In the Protestant regions, the Quakers have developed a particular style of funerary ceramics. Whole sets were being created to serve at funerary receptions in a manner that would not disrupt the noble solemnity of the rite-ridden event.

Contemporary artist, James Turrell, himself a lapsed Quaker had involved himself in a process of designing a series of ceramic service pieces in the style of traditional Quaker basalt ware. In line with the community’s disciplined approach, the pieces are black, with subtle satin sheen. Sublime decoration is achieved with relief battering and combing. (I definitely will find and attach a photo of his amazing work)

22 Feb 2013

Nostalgia vs Melancholy, Funerary Art

Will we enter the new era of Nostalgia? Or, perhaps another period of it, or maybe we have never been without it? Are we amidst such period?

In 2008 Vienna Museum featured hugely successful showcase of Vanitas in art. What would I give for the catalogue of it....

Favourite symbols beaming from the canvases
asking the question of Essential Melancholy:
In ictu oculi ("In the blink of an eye") a vanitas by Juan de Valdés Leal

Ubi sunt? 

¿Qué se fizo el rey don Juan?

Los infantes de Aragón
¿qué se fizieron?

¿Qué fue de tanto galán,

qué fue de tanta invención
como trujeron?

What became of King Don Juan?
The Princes of Aragon,
What became of all of them?
What of so much handsome nobility?

This canción relies on the motives of things of this world that are gone by, hence letting us that we may be next in line....

That's just what this is - Where are the flowers gone, from 1961.

20 Feb 2013


15 years ago a client gave me a CD with a collection of old Argentinian Tangos for 50ies and 60ies, with Julio Sosa (Peruvian-born Argentinian crooner of times gone by). I became totally infected with tango. I do not dance it, I love the music and watching this entire theater of visual ritual.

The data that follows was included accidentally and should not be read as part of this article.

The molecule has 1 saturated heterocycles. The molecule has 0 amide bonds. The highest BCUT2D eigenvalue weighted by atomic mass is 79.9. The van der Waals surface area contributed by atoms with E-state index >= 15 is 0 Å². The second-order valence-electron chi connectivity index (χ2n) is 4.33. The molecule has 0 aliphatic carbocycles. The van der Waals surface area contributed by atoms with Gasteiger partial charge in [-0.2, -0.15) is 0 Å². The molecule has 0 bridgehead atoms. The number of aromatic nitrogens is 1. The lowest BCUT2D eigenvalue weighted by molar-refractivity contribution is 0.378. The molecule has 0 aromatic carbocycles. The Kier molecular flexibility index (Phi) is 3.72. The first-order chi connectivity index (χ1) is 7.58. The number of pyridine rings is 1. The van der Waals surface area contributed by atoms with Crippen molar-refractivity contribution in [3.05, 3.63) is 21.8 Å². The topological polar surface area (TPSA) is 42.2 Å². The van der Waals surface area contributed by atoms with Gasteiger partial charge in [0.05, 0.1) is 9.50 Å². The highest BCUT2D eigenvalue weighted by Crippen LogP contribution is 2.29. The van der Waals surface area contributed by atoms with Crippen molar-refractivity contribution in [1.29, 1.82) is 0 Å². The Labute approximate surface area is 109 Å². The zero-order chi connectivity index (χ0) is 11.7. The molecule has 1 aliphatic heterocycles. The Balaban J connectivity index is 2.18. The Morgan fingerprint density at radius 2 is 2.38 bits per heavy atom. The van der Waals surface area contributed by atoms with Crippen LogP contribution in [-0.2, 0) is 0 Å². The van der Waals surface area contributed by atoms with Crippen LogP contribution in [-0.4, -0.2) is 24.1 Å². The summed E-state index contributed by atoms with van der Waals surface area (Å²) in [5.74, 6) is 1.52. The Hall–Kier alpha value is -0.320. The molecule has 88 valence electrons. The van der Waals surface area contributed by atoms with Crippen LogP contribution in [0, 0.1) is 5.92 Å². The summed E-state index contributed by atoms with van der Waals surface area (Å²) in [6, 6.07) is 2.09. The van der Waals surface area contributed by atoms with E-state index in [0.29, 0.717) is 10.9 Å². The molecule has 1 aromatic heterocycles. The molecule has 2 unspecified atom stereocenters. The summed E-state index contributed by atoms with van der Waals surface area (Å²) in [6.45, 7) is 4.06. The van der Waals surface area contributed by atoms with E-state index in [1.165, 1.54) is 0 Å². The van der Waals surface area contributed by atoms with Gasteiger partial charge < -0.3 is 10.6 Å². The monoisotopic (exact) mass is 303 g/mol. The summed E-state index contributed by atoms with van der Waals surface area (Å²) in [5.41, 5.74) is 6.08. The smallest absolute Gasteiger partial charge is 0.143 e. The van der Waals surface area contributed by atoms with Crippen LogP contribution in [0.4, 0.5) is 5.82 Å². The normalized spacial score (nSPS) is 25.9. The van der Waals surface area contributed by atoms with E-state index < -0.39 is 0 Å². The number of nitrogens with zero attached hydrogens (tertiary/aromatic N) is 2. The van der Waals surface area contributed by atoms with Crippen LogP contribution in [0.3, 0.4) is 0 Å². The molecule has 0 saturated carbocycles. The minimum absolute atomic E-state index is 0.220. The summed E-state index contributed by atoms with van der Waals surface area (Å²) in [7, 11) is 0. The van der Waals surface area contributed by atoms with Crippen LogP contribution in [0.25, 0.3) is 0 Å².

It's a formidable force....

18 Feb 2013

Discovery of Shabby Chic and Reclaimed

Somewhere in the older posts I have confessed that for a while I was suspecting myself of being a deviant, trying to isolate, building a suspicious museum of myself, filled with found or given objects and trying to evoke the climate of nostalgia for the era gone by...
But then - here is to the Internet - I noticed that it is not only me. I felt consoled and relieved.
I felt like poor Mr. Jourdain form The Bourgeois Gentleman who upon learning that he speak in prose and has been doing so for a long time feels adequate and so much closer to being an aristocrat!

So I  have been speaking Shabby Chic and Rustic and Reclaimed and all this without knowing it!
I am so relieved...

Here is some good Mr. Lully, who even set some music to Moliere's Le Bourgeois gentilhomme just to set us in a mood of French style...

13 Feb 2013

Dame Edna

Hello Possums.

Yes, as some of you know, I am all-time fan of Dame Edna, who is a bit ugly creature, the natural daughter of the Australian comedian Barry Humphries and the figment of his creative imagination.
She/he is a superb entertainer and a talk-show and the founder of the Prostate Olympics.
Yes, you've got it right: The World Prostate Olympics!
The photo shows her at the wedding of Prince William and Kate Middleton.

Yes, she is something, look darling - isn't she adorable?
This is what her website says about herself: http://www.dame-edna.com/

"Possibly Jewish, Dame Edna is a widow, with three grown children.  She spends her time visiting world leaders and jet-setting between her homes in Los Angeles, London, Sydney, Switzerland and Martha’s Vineyard.  She is the Founder and Governor of Friends of the Prostate and the creator of The World Prostate Olympics."
A tad more on the subject of Funerary Traditions:

When I die would love to have her notoriously stylish eye glasses put in my coffin, or shoe box - whatever it will be at the critical moment...
Of course, there is a whole list of items I would like to take with me to the afterlife, so I better prepare the box ahead of time or someone may do that not exactly to my liking....

But the plans for the internment of my precious earthly remains a subject of a whole separate blog post. There is still, statistically, a little bit time left for the preparations, because as most of you know I am still well in my thirties..... YES? or NO?